Nursing staffs have gone on strike at hospitals in Pennsylvania, California, the District of Columbia and Minnesota in the past year, with more of the costly work stoppages planned in the coming months, reports Healthcare Finance News.
Two work stoppages are scheduled at hospitals in Massachusetts this week, and Children's Hospital in Oakland, Calif., is expected to have nurses walk off the job for five days later this month. It will be the second strike at that facility since October.
Union representatives claim that hospital operators are more interested in the bottom line than patient safety. However, nursing strikes can cost a hospital millions of dollars in just a few days. A work stoppage this past March at Washington (D.C.) Hospital Center cost the facility $6 million in expenditures for temporary nurses, extra security and other costs.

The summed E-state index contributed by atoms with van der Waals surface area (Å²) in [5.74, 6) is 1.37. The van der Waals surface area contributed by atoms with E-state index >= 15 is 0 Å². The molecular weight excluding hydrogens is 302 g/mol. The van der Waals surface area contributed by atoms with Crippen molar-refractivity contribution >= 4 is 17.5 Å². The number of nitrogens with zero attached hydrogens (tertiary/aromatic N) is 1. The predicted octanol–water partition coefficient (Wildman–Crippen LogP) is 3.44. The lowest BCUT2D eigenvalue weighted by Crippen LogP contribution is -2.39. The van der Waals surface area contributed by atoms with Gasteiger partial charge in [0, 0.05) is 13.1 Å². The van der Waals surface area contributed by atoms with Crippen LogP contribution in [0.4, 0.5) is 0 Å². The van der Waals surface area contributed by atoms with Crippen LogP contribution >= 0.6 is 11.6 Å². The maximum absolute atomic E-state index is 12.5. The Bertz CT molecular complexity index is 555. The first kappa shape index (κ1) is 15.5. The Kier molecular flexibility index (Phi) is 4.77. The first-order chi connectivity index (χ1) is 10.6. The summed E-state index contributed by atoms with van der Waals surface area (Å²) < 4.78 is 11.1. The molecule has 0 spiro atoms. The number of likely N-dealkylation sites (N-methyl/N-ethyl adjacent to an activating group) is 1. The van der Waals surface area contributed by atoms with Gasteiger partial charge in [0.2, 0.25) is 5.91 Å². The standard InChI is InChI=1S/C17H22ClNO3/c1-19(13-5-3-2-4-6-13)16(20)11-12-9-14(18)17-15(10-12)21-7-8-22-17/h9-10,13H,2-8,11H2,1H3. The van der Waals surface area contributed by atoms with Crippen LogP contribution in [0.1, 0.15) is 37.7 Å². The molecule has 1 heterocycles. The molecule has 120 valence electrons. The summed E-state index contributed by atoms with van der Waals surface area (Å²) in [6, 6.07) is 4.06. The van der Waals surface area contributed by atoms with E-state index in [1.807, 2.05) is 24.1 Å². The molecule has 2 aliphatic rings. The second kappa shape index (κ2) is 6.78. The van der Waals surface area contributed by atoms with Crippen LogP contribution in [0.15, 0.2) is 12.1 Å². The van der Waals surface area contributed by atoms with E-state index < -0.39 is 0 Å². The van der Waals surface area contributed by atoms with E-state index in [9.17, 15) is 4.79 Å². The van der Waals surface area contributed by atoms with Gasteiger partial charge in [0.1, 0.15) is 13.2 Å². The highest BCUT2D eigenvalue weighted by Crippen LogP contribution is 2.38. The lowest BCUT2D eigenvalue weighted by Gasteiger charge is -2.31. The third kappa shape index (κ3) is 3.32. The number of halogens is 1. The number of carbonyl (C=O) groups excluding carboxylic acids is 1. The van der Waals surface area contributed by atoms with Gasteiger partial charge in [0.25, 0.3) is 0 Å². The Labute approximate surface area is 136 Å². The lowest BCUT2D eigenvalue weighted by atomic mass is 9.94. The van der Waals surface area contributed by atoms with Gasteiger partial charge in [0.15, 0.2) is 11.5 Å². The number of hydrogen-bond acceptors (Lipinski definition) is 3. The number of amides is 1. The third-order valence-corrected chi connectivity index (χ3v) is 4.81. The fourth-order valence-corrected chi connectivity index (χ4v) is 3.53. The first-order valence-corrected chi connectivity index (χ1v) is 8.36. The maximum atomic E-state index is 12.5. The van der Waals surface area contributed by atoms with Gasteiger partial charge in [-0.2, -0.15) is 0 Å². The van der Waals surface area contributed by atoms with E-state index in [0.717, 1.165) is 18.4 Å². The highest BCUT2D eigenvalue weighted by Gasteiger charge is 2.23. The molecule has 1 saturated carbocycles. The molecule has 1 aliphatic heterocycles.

Eastern Maine Medical Center in Bangor recently wired $2.3 million to a temporary agency in preparation for a planned strike for this week that ultimately was averted. It would have been the second strike at the facility in less than six months. Nevertheless, hospital officials say the negotiations and other preparations cost the facility about $600,000.
Strikes also can impact a hospital's role in the community. "When you have something like this--when you have a group of employees knocking down the services of their employer--you get factions within the community," said Jill McDonald, Eastern Maine's vice president of communications. "People would say, 'Well, I'm not going there while there's a strike going on.'"